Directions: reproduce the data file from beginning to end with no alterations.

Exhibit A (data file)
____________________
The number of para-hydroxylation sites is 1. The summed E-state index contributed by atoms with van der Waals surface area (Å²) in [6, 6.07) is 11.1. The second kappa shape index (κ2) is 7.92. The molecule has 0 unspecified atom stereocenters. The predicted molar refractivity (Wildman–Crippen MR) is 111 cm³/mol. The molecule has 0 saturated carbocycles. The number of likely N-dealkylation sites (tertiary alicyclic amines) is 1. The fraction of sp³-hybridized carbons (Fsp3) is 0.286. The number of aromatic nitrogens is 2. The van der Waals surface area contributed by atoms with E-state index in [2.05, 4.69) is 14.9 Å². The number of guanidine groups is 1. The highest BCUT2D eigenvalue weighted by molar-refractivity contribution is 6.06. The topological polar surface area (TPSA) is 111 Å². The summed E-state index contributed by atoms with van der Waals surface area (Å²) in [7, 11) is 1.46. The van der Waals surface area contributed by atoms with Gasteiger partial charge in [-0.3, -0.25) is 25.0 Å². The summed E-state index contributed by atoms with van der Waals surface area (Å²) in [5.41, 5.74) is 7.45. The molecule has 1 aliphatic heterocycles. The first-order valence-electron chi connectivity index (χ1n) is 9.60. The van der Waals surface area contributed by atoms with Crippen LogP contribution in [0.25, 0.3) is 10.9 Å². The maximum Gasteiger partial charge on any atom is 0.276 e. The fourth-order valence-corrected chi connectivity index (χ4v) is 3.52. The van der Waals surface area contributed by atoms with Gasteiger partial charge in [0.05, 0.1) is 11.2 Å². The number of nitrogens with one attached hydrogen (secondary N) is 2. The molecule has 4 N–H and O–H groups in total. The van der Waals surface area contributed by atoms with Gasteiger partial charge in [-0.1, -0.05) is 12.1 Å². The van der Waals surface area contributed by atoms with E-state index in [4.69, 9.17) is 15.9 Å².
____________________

The number of para-hydroxylation sites is 1. The summed E-state index contributed by atoms with van der Waals surface area (Å²) in [6, 6.07) is 11.1. The second kappa shape index (κ2) is 7.92. The molecule has 0 unspecified atom stereocenters. The predicted molar refractivity (Wildman–Crippen MR) is 111 cm³/mol. The molecule has 0 saturated carbocycles. The number of likely N-dealkylation sites (tertiary alicyclic amines) is 1. The fraction of sp³-hybridized carbons (Fsp3) is 0.286. The number of aromatic nitrogens is 2. The van der Waals surface area contributed by atoms with E-state index in [2.05, 4.69) is 14.9 Å². The number of guanidine groups is 1. The highest BCUT2D eigenvalue weighted by molar-refractivity contribution is 6.06. The topological polar surface area (TPSA) is 111 Å². The summed E-state index contributed by atoms with van der Waals surface area (Å²) in [7, 11) is 1.46. The van der Waals surface area contributed by atoms with Gasteiger partial charge in [-0.3, -0.25) is 25.0 Å². The summed E-state index contributed by atoms with van der Waals surface area (Å²) in [5.41, 5.74) is 7.45. The molecule has 1 aliphatic heterocycles. The first-order valence-electron chi connectivity index (χ1n) is 9.60. The van der Waals surface area contributed by atoms with Crippen LogP contribution in [0.25, 0.3) is 10.9 Å². The maximum Gasteiger partial charge on any atom is 0.276 e. The fourth-order valence-corrected chi connectivity index (χ4v) is 3.52. The van der Waals surface area contributed by atoms with Gasteiger partial charge in [0.05, 0.1) is 11.2 Å². The number of nitrogens with one attached hydrogen (secondary N) is 2. The molecule has 4 N–H and O–H groups in total. The van der Waals surface area contributed by atoms with Gasteiger partial charge in [-0.1, -0.05) is 12.1 Å². The van der Waals surface area contributed by atoms with E-state index in [4.69, 9.17) is 15.9 Å².